For about the last six months I’ve been observing etsy.com with some interest. To first order it is a classic two sided hub, so naturally I’d be interested. A market place in this case. It aggregates a large number of small sellers of handmade goods and their buyers. Providing shops, search/browsing, transaction orchestration.
As a business they are not built to flip, but rather to last. That is always risky and thus more respectable. Over all they are a rough but solid operation. It’s no wonder that they have attracted some very high quality folks as advisors/investors/coders.
For me the most interesting aspect of esty might be called their branding. But boy that is far too bloodless. Worse, it leads to a misunderstanding. Etsy is entrepreneurial in two or more ways. They are building a business. One that can turn out to be a quite significant retailing hub. Thus, they are classic business entrepreneurs with all that implies; much of which is unfortunate.
Success in creating that hub would be significant. As a rule internet hubs aren’t good for small enterprise. I am conflicted about that conclusion, but there it is. Generally the internet has accelerated the hollowing out of small business. The Internet’s power to create major intermediaries and thus break and thin out the connections between producers and consumers ain’t a healthy development for us all.
I’ve written before about my hypothesis about how to help counter that. You need to create more connections horizontally between parties. Which I call small group forming. These are hard to create in scalable ways. But when created they shift social and economic flows downward on the distribution of wealth rather than upward.
So should Esty succeed in doing what, say OSCommerce has failed to do, it can create a bloom of vibrant small business activity inside of the Internet. That, in turn, it would help shift the curve. That could be a real help tempering rather than worsening the distribution of wealth.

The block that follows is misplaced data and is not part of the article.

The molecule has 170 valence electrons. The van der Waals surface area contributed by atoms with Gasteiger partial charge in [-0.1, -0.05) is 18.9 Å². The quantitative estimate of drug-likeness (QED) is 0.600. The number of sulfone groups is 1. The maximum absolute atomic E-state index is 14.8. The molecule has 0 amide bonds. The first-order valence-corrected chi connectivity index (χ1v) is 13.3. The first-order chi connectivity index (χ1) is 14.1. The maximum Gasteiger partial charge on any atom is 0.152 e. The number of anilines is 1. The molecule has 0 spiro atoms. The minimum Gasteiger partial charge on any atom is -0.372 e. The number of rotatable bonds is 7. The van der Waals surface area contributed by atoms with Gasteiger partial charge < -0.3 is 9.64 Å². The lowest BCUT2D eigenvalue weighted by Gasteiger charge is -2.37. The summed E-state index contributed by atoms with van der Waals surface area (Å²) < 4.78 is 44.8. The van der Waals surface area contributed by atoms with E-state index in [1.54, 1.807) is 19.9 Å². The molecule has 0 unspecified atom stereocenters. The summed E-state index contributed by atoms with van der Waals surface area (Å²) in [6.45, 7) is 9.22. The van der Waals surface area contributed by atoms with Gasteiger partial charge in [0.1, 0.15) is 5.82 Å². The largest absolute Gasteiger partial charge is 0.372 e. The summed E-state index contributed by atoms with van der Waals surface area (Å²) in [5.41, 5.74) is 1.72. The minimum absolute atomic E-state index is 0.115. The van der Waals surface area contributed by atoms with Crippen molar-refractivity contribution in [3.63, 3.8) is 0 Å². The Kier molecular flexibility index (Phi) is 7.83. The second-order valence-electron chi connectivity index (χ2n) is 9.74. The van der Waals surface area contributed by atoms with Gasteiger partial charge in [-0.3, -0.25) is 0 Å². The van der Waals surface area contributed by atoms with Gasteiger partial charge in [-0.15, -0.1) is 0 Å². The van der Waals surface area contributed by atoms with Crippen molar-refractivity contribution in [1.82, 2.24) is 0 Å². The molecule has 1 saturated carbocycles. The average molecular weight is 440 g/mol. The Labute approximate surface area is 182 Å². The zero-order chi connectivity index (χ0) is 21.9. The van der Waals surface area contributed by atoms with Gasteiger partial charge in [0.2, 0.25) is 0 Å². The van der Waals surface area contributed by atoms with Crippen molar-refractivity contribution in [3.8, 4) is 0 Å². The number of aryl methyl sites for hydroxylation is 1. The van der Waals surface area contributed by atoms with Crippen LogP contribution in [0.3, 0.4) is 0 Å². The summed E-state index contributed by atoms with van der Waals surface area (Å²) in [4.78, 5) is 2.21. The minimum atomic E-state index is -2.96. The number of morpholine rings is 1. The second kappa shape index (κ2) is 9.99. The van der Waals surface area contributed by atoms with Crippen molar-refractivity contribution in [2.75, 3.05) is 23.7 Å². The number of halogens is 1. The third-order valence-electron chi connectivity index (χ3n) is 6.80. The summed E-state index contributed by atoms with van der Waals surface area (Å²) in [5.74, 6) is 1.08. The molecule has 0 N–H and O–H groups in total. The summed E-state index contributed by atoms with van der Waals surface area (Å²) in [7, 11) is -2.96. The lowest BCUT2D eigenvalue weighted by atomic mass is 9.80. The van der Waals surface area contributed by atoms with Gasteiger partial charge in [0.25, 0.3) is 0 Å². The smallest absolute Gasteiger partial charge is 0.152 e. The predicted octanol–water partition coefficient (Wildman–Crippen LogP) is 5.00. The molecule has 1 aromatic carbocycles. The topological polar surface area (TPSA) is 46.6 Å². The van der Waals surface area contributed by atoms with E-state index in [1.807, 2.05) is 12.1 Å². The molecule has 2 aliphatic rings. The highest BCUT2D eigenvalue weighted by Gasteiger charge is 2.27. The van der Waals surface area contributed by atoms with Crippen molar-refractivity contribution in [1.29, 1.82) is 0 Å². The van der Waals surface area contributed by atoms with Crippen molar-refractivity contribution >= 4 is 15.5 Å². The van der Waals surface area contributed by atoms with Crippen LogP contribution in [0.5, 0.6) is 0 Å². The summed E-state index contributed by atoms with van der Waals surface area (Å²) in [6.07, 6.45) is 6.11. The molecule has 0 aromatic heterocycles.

Which brings us to the second kind of entrepreneurship that Esty is trying to execute on. It is a kind of social entrepreneurial activity. An effort to change the nature of the economy. You can hear that in some of their communication. For example talking about creating a more adaptable or robust economy is one sign of that.
This two for one kind of entrepreneurial activity is hard to execute on. There are powerful systemic forces in play that tend to hand the power to economic rather than the social side of the balancing act. There is a wide spread presumption (a fair one!) that firms talking about the social side of the game are only playing a branding game. That they are the capitalist version of a corrupt politician who uses populist rhetoric.
But, Etsy is taking a interesting swing at the problem. Surprisingly practical. For example if you look at the list of things that make businesses resistant to consolidation (franchising, chain store, mail order, etc) the Esty target market (handmade goods) is a good choice. For example their efforts to encourage their sellers to engage in local organizing is another sign of taking seriously the puzzle of how to strength, rather than suck the life out of local and small business.